#ChronicPain Theatre

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Mrs.  Musick’s Spa and Theatre 

I have dealt with chronic pain for a myriad of reasons,  but for today I want to focus on how chronic pain can strain relationships,  but can also lead you to fun times  that can bring you closer together.  When the stars are aligned just right you can find those special moments.

Another thing that friends and family know about me is that I have always loved a long,  hot bath. When I was single I rented a two bedroom apartment for the bathtub alone.  But when you have a preschooler and a toddler it isn’t always convenient. You either grin and bear the pain which makes you Mommy on the verge.  Or you take the bath and put Netflix on full tilt so you don’t hear your husband having to do it all and literally simmer in guilt.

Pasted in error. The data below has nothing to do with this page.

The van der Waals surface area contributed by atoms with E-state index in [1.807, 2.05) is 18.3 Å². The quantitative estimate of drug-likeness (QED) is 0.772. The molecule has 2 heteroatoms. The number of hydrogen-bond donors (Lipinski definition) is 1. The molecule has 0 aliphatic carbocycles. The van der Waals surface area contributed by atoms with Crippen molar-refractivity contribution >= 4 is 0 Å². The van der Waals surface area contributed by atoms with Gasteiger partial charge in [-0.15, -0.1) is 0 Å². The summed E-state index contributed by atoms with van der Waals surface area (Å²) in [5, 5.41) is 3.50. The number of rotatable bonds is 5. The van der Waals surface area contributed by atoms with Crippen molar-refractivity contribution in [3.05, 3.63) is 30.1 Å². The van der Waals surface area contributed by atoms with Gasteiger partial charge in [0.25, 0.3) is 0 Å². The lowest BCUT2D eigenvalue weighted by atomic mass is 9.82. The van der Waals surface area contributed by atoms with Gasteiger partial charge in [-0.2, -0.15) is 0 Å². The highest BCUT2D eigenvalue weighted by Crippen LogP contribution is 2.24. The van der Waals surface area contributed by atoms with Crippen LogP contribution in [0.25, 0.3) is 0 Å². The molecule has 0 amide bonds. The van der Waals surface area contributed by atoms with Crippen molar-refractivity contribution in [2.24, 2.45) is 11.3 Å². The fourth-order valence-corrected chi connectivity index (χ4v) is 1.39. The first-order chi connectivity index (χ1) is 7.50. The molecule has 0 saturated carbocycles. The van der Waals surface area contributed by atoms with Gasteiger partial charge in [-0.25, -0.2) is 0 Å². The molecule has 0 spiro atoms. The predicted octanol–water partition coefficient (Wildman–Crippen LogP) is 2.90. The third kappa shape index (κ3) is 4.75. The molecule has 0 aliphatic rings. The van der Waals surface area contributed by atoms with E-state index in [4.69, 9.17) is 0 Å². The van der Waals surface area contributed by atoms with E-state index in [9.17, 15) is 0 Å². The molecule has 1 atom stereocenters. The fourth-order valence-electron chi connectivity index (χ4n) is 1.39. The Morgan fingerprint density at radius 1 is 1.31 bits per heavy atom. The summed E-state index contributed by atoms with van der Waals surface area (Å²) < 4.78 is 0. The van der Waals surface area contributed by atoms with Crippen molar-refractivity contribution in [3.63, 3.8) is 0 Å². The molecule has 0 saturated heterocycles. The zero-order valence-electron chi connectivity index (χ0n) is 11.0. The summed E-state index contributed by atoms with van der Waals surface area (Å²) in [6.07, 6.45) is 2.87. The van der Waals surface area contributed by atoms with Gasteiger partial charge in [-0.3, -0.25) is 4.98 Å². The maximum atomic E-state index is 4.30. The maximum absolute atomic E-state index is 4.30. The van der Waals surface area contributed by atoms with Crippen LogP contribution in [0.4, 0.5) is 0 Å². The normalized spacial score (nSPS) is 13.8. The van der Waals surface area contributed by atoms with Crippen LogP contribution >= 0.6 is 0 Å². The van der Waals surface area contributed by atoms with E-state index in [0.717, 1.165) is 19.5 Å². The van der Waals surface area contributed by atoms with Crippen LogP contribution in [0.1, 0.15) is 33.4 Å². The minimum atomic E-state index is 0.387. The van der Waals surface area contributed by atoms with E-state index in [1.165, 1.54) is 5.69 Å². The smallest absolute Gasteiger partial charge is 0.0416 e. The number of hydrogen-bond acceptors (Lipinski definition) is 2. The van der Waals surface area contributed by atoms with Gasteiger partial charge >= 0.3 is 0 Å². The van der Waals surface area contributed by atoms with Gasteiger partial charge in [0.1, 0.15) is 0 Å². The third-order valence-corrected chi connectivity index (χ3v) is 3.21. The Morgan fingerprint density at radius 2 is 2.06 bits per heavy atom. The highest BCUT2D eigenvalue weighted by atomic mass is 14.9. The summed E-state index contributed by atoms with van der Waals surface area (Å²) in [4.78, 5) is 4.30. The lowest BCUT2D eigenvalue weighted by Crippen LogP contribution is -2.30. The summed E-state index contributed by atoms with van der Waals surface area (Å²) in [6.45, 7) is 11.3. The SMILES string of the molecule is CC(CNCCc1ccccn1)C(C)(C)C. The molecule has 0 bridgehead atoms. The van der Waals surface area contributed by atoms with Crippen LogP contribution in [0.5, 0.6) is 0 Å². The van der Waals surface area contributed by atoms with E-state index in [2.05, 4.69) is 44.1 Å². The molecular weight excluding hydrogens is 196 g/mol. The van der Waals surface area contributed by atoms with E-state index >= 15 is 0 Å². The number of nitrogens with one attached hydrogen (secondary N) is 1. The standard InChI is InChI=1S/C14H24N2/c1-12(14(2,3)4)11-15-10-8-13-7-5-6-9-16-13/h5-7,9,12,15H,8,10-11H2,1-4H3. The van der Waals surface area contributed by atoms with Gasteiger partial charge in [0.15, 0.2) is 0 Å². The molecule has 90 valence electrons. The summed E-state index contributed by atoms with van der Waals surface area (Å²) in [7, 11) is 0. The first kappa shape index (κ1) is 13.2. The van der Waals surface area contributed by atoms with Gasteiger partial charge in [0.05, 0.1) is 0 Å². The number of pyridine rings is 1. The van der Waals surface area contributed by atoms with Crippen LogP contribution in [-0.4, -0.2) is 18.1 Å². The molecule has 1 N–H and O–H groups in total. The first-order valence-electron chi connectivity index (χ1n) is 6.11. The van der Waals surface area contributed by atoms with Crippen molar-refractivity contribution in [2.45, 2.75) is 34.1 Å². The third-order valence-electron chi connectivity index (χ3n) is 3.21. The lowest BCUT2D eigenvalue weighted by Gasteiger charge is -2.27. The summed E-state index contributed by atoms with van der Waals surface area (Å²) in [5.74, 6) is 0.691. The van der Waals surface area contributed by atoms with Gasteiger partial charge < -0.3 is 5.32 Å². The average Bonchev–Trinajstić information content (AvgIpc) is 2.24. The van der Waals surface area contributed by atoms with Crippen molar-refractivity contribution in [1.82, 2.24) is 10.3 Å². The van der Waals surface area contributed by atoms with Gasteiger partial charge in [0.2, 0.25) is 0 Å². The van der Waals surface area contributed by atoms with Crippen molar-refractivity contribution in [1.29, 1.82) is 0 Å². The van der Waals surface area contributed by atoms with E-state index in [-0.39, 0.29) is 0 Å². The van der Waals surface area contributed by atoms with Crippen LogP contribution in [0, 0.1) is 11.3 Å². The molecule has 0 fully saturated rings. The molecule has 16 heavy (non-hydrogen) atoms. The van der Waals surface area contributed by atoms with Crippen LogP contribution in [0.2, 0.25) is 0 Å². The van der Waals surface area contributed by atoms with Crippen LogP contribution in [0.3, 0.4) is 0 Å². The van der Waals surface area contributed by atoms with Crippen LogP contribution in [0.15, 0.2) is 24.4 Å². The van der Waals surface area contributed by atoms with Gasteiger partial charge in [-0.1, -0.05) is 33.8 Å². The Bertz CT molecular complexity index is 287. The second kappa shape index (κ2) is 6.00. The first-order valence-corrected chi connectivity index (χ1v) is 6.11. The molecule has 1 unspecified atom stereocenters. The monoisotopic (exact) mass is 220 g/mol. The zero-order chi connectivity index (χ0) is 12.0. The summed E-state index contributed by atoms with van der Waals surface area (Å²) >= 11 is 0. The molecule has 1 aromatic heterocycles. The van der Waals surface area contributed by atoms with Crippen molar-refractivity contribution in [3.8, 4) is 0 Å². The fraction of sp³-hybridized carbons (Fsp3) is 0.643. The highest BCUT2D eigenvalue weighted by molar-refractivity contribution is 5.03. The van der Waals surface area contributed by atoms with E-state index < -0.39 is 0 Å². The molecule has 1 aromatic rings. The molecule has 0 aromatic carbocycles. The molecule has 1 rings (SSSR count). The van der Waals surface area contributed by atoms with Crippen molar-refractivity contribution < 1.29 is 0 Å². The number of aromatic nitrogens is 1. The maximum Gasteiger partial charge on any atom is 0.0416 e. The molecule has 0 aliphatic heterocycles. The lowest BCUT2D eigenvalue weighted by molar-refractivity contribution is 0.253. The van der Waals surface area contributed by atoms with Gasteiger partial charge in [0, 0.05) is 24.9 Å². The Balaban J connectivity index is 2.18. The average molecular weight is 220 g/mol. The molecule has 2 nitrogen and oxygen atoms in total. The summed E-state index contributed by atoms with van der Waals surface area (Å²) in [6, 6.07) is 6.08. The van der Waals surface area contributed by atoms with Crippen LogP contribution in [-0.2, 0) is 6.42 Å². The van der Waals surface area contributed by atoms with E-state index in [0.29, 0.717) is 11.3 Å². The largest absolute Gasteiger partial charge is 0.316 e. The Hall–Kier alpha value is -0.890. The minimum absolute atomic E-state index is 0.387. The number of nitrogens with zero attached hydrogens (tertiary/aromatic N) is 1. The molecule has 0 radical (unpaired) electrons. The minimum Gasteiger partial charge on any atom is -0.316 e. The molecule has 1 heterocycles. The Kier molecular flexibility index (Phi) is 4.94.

Recently,  my husband took our preschooler to run errands while the toddler napped.  I immediately headed for our 1960’s bathroom that I have turned into my tiny spa to relieve my back and nerve pain.  30 minutes later The Queen woke up.  When she wakes up she yells from her bed “Mooommy,  where arrreee yooou!” in her funny little toddler accent.  I fire back,  “I’m in the bathroom… come heerrre!”.  This goes for a couple rounds until she finally caves and comes to see me.  Most likely she assumes I have milk,  snacks or a packet.  She walks in and does a quick survey of the room.  Candle,  bubble bath, smell good,  kindle/movie,  snacks…yup, she decided she was in. With not a bit of hesitation she jumps in and we watch “Sleeping Beauty” or something. We also had a tea party and talked about the nativity scene nativity ducks I bought for the holidays.  We had soooo much fun, mostly because I was able to do all that with little to no pain.